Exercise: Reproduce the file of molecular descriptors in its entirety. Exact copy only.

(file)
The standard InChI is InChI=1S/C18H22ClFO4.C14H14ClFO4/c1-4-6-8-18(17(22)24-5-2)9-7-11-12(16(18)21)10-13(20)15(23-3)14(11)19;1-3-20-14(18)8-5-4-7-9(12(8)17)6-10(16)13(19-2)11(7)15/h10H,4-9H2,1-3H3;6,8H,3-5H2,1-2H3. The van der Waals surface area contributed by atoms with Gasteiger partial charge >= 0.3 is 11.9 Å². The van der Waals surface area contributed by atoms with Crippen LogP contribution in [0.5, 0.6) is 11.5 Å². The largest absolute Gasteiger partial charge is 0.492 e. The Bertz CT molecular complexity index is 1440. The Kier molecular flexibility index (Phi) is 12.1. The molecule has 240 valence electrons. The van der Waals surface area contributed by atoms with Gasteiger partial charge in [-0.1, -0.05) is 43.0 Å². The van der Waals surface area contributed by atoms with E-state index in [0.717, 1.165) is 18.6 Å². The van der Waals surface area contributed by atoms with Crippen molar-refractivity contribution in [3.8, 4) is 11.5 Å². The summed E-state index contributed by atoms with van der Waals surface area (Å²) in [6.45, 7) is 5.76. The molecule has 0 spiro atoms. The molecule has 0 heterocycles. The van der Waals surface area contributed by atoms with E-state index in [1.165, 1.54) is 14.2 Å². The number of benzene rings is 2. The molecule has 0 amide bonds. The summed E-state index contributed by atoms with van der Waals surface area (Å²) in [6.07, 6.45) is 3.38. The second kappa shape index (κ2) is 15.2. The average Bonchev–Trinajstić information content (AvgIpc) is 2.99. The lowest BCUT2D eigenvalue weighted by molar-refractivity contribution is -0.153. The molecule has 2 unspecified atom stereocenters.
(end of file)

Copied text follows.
The standard InChI is InChI=1S/C18H22ClFO4.C14H14ClFO4/c1-4-6-8-18(17(22)24-5-2)9-7-11-12(16(18)21)10-13(20)15(23-3)14(11)19;1-3-20-14(18)8-5-4-7-9(12(8)17)6-10(16)13(19-2)11(7)15/h10H,4-9H2,1-3H3;6,8H,3-5H2,1-2H3. The van der Waals surface area contributed by atoms with Gasteiger partial charge >= 0.3 is 11.9 Å². The van der Waals surface area contributed by atoms with Crippen LogP contribution in [0.5, 0.6) is 11.5 Å². The largest absolute Gasteiger partial charge is 0.492 e. The Bertz CT molecular complexity index is 1440. The Kier molecular flexibility index (Phi) is 12.1. The molecule has 240 valence electrons. The van der Waals surface area contributed by atoms with Gasteiger partial charge in [-0.1, -0.05) is 43.0 Å². The van der Waals surface area contributed by atoms with E-state index in [0.717, 1.165) is 18.6 Å². The van der Waals surface area contributed by atoms with Crippen molar-refractivity contribution in [3.8, 4) is 11.5 Å². The summed E-state index contributed by atoms with van der Waals surface area (Å²) in [6.45, 7) is 5.76. The molecule has 0 spiro atoms. The molecule has 0 heterocycles. The van der Waals surface area contributed by atoms with E-state index in [1.165, 1.54) is 14.2 Å². The number of benzene rings is 2. The molecule has 0 amide bonds. The summed E-state index contributed by atoms with van der Waals surface area (Å²) in [6.07, 6.45) is 3.38. The second kappa shape index (κ2) is 15.2. The average Bonchev–Trinajstić information content (AvgIpc) is 2.99. The lowest BCUT2D eigenvalue weighted by molar-refractivity contribution is -0.153. The molecule has 2 unspecified atom stereocenters.